The Pt recovered as salt has been used for the synthesis of the catalyst (named recycled Pt/C) through a polyol-based technique, a process also developed to TRL4 during the project. Different ink compositions, including recycled catalysts have been used to manufacture MEAs that were tested for performance to identify the best combination of ionomer and recovered Pt/C catalyst (I/C) ratio. The ink with the optimal composition, i.e., the ink providing MEAs including 100% of recycled catalyst on both side anode and cathode, reaching up to 95% performance of MEAs manufactured at CEA with commercial components under electric load, was then used to manufacture an industry-standard-size Catalyst Coated Membrane (CCM) to be tested for performance on an industrial test bench. The validation of this specific CCM in 25 cm², including only recycled catalyst, showed similar performance, and even higher performance in specific conditions, compared to MEA manufactured with commercial components.
SOFC recycling technologies
BEST4Hy project has developed two different technologies for the recovery of anodic and cathodic materials derived from scrap and EoL SOFCs. The project aims to maximise the recovery of critical materials from both the anode and the electrolyte (respectively NiO-YSZ sintered ceramic-metallic cermet, reduced to Ni-YSZ during operation, and YSZ, with both Ni and YSZ being targeted) as well as the cathodic material (LSC, with recovery of lanthanum and cobalt).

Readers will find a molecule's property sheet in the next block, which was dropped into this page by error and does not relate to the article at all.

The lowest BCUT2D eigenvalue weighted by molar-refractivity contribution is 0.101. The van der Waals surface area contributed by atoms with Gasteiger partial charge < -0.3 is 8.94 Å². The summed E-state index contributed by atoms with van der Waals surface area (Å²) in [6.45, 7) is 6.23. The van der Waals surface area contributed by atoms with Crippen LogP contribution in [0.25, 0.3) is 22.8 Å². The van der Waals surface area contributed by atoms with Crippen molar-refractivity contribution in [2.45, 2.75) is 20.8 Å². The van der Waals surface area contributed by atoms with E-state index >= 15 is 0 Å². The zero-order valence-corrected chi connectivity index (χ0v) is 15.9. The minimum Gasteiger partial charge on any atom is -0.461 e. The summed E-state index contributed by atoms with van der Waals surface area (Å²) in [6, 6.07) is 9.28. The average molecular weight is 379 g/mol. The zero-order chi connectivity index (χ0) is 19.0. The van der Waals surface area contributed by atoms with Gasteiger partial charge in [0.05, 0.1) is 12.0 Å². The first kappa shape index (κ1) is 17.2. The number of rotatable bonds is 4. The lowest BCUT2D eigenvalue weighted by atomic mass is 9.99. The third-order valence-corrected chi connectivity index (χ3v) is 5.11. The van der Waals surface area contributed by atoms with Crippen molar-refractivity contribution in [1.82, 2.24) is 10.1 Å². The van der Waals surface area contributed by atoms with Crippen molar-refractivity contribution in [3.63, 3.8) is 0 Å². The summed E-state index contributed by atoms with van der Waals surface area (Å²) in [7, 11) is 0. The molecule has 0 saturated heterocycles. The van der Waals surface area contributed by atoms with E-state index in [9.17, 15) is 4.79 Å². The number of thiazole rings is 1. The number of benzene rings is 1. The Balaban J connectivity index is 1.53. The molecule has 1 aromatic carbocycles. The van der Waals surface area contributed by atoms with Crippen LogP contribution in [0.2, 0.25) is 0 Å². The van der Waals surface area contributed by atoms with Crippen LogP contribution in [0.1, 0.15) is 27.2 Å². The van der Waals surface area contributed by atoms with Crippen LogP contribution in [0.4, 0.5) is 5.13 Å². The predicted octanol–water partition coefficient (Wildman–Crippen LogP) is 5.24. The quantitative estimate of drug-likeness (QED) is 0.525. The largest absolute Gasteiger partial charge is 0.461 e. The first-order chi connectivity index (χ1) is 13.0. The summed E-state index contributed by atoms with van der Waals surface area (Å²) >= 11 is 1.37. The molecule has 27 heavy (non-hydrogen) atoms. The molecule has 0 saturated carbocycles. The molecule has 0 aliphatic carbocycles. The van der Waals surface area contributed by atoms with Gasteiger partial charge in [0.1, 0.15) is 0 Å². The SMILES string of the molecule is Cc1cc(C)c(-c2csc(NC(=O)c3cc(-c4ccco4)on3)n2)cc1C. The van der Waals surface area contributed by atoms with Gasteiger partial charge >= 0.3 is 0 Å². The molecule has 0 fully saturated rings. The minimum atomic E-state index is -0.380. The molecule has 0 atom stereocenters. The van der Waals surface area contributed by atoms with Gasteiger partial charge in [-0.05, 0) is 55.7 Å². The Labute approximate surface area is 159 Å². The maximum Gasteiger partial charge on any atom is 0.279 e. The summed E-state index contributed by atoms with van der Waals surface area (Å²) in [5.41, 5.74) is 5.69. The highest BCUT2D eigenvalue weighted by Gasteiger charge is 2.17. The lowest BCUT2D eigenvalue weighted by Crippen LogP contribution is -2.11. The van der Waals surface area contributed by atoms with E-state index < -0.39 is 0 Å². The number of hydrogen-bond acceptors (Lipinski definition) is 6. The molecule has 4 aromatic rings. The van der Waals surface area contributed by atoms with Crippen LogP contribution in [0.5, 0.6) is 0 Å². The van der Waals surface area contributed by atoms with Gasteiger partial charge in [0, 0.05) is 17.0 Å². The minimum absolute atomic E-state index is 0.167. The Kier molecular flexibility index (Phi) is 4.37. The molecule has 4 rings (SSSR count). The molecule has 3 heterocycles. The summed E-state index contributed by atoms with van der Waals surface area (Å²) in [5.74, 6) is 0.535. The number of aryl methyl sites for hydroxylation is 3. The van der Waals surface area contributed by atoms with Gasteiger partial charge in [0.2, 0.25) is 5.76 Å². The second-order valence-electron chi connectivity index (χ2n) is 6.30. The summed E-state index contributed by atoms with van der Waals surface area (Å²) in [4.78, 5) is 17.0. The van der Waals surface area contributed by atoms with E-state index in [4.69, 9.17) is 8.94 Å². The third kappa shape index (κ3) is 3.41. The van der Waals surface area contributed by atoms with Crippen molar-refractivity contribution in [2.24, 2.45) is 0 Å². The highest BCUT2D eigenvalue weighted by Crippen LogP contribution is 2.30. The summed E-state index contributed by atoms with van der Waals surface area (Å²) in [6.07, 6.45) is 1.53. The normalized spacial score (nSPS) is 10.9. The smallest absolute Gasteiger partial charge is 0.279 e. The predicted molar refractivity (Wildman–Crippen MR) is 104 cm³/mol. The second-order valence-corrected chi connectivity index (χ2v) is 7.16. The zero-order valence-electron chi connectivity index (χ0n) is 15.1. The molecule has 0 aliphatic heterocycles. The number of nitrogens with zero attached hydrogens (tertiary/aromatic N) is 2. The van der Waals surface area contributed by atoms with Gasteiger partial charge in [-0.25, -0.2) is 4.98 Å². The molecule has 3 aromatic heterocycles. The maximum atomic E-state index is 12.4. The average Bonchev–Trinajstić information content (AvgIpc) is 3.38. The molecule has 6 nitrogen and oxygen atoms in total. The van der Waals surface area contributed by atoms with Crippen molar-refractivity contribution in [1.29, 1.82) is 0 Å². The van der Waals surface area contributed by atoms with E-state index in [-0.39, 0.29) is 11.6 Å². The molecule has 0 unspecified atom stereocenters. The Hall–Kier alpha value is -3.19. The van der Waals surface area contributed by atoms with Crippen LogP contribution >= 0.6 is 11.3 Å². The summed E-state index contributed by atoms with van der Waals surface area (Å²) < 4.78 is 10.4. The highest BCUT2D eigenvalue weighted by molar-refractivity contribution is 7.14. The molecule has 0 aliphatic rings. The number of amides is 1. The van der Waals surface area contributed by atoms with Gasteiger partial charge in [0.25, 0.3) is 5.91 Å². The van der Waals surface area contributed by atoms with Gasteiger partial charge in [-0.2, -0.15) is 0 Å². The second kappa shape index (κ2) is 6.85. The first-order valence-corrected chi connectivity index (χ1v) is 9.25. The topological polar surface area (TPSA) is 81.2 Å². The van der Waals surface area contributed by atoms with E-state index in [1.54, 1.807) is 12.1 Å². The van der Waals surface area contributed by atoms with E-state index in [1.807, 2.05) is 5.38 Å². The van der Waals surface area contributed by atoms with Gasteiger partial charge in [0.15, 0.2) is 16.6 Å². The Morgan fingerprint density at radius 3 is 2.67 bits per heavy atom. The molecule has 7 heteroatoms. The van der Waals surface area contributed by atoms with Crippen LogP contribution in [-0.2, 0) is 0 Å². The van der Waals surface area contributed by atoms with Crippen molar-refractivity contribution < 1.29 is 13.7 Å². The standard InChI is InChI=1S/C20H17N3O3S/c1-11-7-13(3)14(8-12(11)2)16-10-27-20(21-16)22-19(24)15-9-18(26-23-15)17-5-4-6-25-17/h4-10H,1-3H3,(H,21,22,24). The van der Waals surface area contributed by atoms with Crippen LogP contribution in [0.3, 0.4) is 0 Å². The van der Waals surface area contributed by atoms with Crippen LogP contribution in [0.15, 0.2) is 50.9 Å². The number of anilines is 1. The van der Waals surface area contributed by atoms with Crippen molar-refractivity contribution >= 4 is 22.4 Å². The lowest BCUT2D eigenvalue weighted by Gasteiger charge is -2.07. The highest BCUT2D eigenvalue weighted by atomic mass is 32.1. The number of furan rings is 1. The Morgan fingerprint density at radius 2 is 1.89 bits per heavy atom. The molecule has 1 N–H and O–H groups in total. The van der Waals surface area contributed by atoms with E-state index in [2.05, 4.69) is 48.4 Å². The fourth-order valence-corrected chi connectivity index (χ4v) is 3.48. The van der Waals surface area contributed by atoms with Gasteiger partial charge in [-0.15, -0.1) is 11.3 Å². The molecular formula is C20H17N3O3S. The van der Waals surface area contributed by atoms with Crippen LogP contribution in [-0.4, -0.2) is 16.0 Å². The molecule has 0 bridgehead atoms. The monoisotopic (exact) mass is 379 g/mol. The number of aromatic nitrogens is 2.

The BEST4Hy team first tackled the separation of the cathode from the anode-supported electrolyte of EoL cells to direct the two materials to the optimised recycling routes. Scrap cells, i.e., residues from cell production, were also made available for recycling trials.
For the anode-supported electrolyte, a combination and adaptation of hydrothermal and hydrometallurgical methods were studied to first disaggregate and pulverise the cermet components, followed by milling to obtain suitable size particles for the hydrometallurgical processing.
Oxidative selective leaching of Ni from the powders was performed to recover the YSZ phase. Ni has also been recovered from the leached solution in form of a precursor of NiO, which could also be used for the manufacture of new cells. The process has been developed up to TRL5 and is currently undergoing optimisation. This process has been found suitable for both scrap-cell and EoL-cell materials, using a single reactor that can be adapted for both hydrothermal and hydrometallurgical processes.
For the cathode, a brand-new process was developed up to TRL3 for the recovery of the lanthanum and cobalt. This process involves the acidic leaching of La and Co from the LSC powders obtained by milling, followed by precipitation to obtain lanthanum and cobalt oxalates, which are then converted into oxides. The oxides are suitable precursors for the synthesis of LSC, which was also trialled in the laboratory with the recovered La- and Co-rich compounds.